“The market is good. And I think it was about time because I have been in the industry for a decade. If you add my experience in the hotel and tourism industry, it has been a wide exposure for me. Moreover, my clients have always been urging me to put my own company and that gave me the confidence that it is time to do so,” Lobien, the LRG chief executive officer, explained.
Prior to LRG, Lobien worked as a regional director and head of project leasing of a Fortune 500 property-consulting firm. She was also a general manager of Regus Manila, and was one of those who spearheaded Regus’s then-novel concept of shared and plug-and-play office space in the early 2000.
Aside from being ready and possessing strong confidence, Lobien wanted to capitalize on the strong growth of the economy for the past eight straight years—highlighted by a strong gross domestic product (GDP) performance. She also noted that the Philippines has attracted a lot of investors from all parts of the globe, specially the mainland Chinese in the recent years. Foreign companies are coming.
She recalled that when she felt it was time to take the big leap, Lobien wished that her friends and colleagues would join in her entrepreneurial endeavor. Lobien thinks one advantage going to their favor is the familiarity with the local market. “I have a good grasp of the local market, plus I have the international connection,” Lobien said.
Although she is still in her sophomore year in the property industry, Lobien feels they have been in the business for a long time. She said LRG was overwhelmed by the response of their clients. She credited her team for excellent work they have done in delivering the quality of service they deliver to their clients. “We know the demands of the tenants and investors, and where the demand will come from,” she said.
For the investors, LRG will advice companies to plan their business road map and direction. Lobien revealed that LRG can handle the demands of the business because she has a group that has accumulated a lot experience in the industry that handled multinational corporations and real-estate companies.
Moreover, LRG had an easier time to transact with the clients because Lobien had worked with them in the past. “Bringing the tenants was easy because we know them,” she said.
How it started
There is no doubt that being an entrepreneur involves a lot of risks. As far as she is concerned, Lobien pointed out that forming the company was feasible for her. Another notable element in the formation of LRG was that a woman is the leader of the company in an industry usually dominated by men.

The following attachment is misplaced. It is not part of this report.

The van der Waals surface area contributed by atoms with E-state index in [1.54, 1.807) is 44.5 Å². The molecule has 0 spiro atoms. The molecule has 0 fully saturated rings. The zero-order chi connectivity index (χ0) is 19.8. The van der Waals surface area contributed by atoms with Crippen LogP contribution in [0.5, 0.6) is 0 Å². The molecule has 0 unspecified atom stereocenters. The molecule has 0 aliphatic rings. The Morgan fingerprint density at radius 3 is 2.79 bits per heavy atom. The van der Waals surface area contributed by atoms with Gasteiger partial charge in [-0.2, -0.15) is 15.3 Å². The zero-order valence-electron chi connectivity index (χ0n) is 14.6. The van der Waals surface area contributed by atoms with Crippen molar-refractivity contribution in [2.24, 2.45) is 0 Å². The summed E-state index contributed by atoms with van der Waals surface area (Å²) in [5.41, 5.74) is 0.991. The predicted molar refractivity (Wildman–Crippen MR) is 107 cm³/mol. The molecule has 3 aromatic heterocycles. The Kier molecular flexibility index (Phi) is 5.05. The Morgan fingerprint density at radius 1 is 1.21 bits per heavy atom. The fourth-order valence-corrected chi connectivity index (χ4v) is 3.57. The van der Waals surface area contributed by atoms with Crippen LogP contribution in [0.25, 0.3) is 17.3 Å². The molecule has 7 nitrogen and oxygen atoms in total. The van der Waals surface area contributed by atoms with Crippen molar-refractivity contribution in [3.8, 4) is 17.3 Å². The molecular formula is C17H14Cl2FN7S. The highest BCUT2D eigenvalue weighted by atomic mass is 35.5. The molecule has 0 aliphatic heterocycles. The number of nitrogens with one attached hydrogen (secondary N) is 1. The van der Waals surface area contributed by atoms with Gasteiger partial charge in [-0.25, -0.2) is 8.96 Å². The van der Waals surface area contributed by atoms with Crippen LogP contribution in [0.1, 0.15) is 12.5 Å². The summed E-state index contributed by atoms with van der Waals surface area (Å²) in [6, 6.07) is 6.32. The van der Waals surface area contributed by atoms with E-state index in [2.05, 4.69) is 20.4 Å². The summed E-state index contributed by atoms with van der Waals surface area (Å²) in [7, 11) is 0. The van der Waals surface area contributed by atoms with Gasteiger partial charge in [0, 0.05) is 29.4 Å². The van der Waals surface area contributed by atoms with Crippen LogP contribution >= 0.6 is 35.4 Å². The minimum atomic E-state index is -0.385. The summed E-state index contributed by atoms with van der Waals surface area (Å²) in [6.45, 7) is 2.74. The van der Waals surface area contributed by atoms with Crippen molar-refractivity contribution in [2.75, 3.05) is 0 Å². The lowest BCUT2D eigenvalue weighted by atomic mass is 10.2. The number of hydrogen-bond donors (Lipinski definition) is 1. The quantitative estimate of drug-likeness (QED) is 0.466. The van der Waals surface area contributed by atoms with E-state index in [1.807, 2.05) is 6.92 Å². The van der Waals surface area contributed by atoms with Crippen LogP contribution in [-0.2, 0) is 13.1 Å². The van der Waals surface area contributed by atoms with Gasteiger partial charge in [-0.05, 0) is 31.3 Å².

“I am, somewhat, proud to say that I am the first woman to do the things that are traditionally done by men. I feel that I am one of the boys too, competing against them in bidding for the projects,” she said.
Interestingly, Lobien is also a strong advocate of gender equality and women empowerment. She currently chairs the Women in Business Committee of the European Chamber of Commerce of the Philippines (ECCP), an avenue for mentoring, networking and other social activities geared to uplifting women professionals in the Philippines.
With the property market enjoying a good run for at least a decade, Lobien thought the sector is perfect for another player to serve the growing number of clients.
Unlike their counterparts, LRG is a “lean and mean organization.” Nevertheless, Lobien said, LRG thrives because they have developed strong ties with the clients and their people, as well. “We are primarily successful because of our connection with the market,” she said.
“It is all about relationship. People work with you because they trust you. As long as you are developing [and fulfilling] commitments, you will always be in business,” she pointed out.
In their first year of operation, Lobien disclosed that it exceeded their expectations as LRG received a lot of clients.
Since she leads the company, Lobien can make faster decisions, talk directly to the client and conduct meetings in a flexible manner.
Lobien admitted being an entrepreneur presents different challenges. Right now, she is responsible for the whole company. But it is a rewarding experience for the Univeristy of the Philippines tourism graduate. “It is very rewarding because of the fact [that] you are able to employ people and help them grow their career,” she said.
Lobien said it is fulfilling to run a company, run it yourself and help it to be profitable.
In handling the pressures, Lobien said her husband and two children are there to relieve her of the daily grind of work, especially on Sundays when they have the chance to bond together as a family.